Joseph A. Pinto

barflypoet & author of dark fiction

Christmas is long over, the holiday season gone in a blink (save for the strings of lights still frozen in bushes & trees, & along railings & awnings & rooftops amidst the snow & ice Mother Nature has dealt New Jersey here as of late), but I wanted to share a little bit of Christmas spirit I managed to bottle back in December.

My daughter Athena is only 2-1/2 yrs old, but it was the first time she’d actually be able to “get” Santa Claus, & we had to start spinning the Santa mythos.  He sees you when you’re sleeping, he knows when you’re awake, naughty, nice… that whole thing.  We even introduced the “Elf on a Shelf” to Athena – a little elf doll who serves as Santa’s eyes in your household.  The trick (for the parents) is to move the elf into a new position throughout the house every day where your child will spot it.  On a shelf (hence the name), a ledge, piece of furniture, etc.  Your child cannot touch the elf (and that is the trick for the parents), but merely be aware that the elf is watching & reporting the news back to Santa.  Quite frankly, if they had such a thing when I was a kid, I’d be shit scared of it.  A freaky little pixie with a smile rooted across its face, popping up in all sorts of random spots where I’d least expect it?  No thanks, mom & dad.  But needless to say, my daughter liked Doodles.  Yes, we had to name him, too.  Hey, I shouldn’t complain – I was the one who picked his name, after all.  I have to admit, it was kind of funny listening to my daughter yell “..oodles!  ..oodles!” every morning once she spotted him.

It was a lot of work bringing the “Santa saga” to life.  But I took it seriously – this was like writing a book for me.  I really developed Santa’s storyline & breathed some fresh life into his character.  Even for a two-year-old, I had to make the man sound convincing.  I mean, Santa isn’t real.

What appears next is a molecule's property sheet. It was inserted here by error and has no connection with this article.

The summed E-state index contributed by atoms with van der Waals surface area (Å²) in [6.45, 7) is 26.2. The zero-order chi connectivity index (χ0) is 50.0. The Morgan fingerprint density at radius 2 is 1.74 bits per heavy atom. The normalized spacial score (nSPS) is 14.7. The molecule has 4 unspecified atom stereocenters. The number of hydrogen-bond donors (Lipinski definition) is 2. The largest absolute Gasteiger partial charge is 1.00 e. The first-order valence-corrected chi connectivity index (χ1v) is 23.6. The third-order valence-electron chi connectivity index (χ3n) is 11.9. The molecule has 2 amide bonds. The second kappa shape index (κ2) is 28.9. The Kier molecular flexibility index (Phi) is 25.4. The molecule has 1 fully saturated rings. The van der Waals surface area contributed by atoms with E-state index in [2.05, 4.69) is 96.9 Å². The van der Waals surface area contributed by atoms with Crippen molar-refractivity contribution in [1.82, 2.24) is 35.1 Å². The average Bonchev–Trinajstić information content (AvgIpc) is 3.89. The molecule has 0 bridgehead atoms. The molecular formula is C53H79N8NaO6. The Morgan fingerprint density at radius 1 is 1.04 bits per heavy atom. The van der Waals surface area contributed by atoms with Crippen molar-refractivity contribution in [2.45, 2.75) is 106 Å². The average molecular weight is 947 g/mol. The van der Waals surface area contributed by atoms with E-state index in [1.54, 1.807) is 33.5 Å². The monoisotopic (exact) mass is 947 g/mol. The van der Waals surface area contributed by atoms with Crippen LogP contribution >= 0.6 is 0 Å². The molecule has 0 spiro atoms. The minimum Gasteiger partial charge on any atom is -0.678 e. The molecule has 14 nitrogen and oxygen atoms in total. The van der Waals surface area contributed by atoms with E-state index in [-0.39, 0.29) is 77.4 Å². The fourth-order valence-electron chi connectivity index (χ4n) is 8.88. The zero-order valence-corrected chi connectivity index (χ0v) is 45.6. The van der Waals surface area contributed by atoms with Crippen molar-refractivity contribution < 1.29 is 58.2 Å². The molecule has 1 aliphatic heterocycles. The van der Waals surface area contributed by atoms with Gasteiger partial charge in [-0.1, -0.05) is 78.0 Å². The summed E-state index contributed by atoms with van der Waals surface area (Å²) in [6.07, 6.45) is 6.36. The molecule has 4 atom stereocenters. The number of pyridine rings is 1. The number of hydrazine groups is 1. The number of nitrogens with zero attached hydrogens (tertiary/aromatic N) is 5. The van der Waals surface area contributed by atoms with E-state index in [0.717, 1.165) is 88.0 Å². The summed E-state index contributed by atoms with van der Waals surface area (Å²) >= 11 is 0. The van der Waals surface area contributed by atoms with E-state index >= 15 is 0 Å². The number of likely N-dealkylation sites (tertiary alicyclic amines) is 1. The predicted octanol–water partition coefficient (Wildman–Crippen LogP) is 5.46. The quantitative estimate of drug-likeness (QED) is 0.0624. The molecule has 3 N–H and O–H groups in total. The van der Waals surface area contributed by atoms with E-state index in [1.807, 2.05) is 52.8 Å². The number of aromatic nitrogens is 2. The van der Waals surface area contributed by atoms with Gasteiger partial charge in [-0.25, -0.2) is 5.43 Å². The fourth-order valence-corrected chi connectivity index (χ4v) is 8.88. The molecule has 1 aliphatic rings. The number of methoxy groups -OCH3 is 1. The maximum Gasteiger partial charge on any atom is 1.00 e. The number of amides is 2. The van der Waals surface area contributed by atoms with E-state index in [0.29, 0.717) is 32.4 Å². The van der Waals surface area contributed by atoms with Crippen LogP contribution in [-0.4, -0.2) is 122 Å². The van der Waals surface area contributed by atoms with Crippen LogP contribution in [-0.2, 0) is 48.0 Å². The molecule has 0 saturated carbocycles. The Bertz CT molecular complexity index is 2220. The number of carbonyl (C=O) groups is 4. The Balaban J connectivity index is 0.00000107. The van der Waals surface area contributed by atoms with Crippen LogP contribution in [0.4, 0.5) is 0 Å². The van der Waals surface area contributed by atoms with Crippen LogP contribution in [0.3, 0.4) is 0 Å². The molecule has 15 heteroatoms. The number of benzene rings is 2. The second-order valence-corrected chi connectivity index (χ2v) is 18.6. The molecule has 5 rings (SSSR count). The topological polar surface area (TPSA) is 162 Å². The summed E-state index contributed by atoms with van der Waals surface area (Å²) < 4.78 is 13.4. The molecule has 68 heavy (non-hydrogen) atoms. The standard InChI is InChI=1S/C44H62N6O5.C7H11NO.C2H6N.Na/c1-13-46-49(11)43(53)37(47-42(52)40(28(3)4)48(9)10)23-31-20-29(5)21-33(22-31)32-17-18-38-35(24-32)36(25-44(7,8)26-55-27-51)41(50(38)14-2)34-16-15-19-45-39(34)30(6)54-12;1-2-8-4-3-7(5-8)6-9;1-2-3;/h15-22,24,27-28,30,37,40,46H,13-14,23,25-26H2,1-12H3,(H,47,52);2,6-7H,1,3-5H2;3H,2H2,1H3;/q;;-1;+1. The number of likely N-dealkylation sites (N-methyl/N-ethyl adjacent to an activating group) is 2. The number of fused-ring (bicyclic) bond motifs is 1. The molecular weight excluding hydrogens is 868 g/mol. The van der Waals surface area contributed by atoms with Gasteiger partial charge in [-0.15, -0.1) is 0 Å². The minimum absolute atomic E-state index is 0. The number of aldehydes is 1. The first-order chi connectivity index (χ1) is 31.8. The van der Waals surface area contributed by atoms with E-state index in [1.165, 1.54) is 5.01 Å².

I don’t know when my belief in Santa Claus died… but then we took my daughter to meet him.

It was about two weeks before Christmas, give or take, & were at a store where Santa would be “appearing.”  We made sure to arrive early; there’s nothing worse than being stuck on a line with cries of impatience & hysteria filling your head, especially when those cries don’t even belong to your own child.  I scanned the crowd, silently picking out the kids who could “talk the talk” but not “walk the walk.”  You know the type: standing for endless stretches chanting “Santa, Santa,” but who’d scream bloody terror for their mommas the moment the Man himself arrived.  Athena nestled patiently in my arms, not quite understanding the fuss of the other children, but quietly soaking the moment in with those wide heart-breaker eyes of hers.

And then the Man did arrive.

It started with a shout of “Santa!” then an excited buzz shivered down the line.  When I saw him, however, my initial reaction was that this was all wrong.  Santa was much, much too short.

It looked like Santa; the gentleman playing Santa was as much Santa as Santa could be.  The rosy cheeks, the warm smile, the gentle & thoughtful face; it was Kris Kringle, alright.  But he was in a motorized wheelchair.

No reindeer.  No Rudolph, no Blitzen, no Comet.  There was no sled.  Elves did not prance before him or perch upon his shoulder, nor was Mrs. Claus to be found.  Just an elderly man dressed in a very convincing Santa Claus suit, making his way to his North Pole perch in a motorized wheelchair.

You couldn’t just hear the hush from those in attendance; you could feel it.  And I read the faces of the parents, & of the kids, too, & most of them betrayed what was supposed to be the spirit of the holiday.  I knew what they were thinking.  This is Santa?  Really?

But my daughter’s face beamed with a smile ear to ear, & I believe mine was, too.  For it was then that Santa lived once more for me.  No amount of Santa Claus storytelling embellishment could ever recapture the magic of that moment.  As I lowered Athena onto the gentleman’s lap, I realized this was a man who would never allow a predisposed condition to prevent him from sharing & spreading the true meaning of Christmas.  My daughter may never remember that day, but I will be sure to remind her each year.

Thank you, Santa.  Christmas isn’t only meant for December anymore.

(from 2011)

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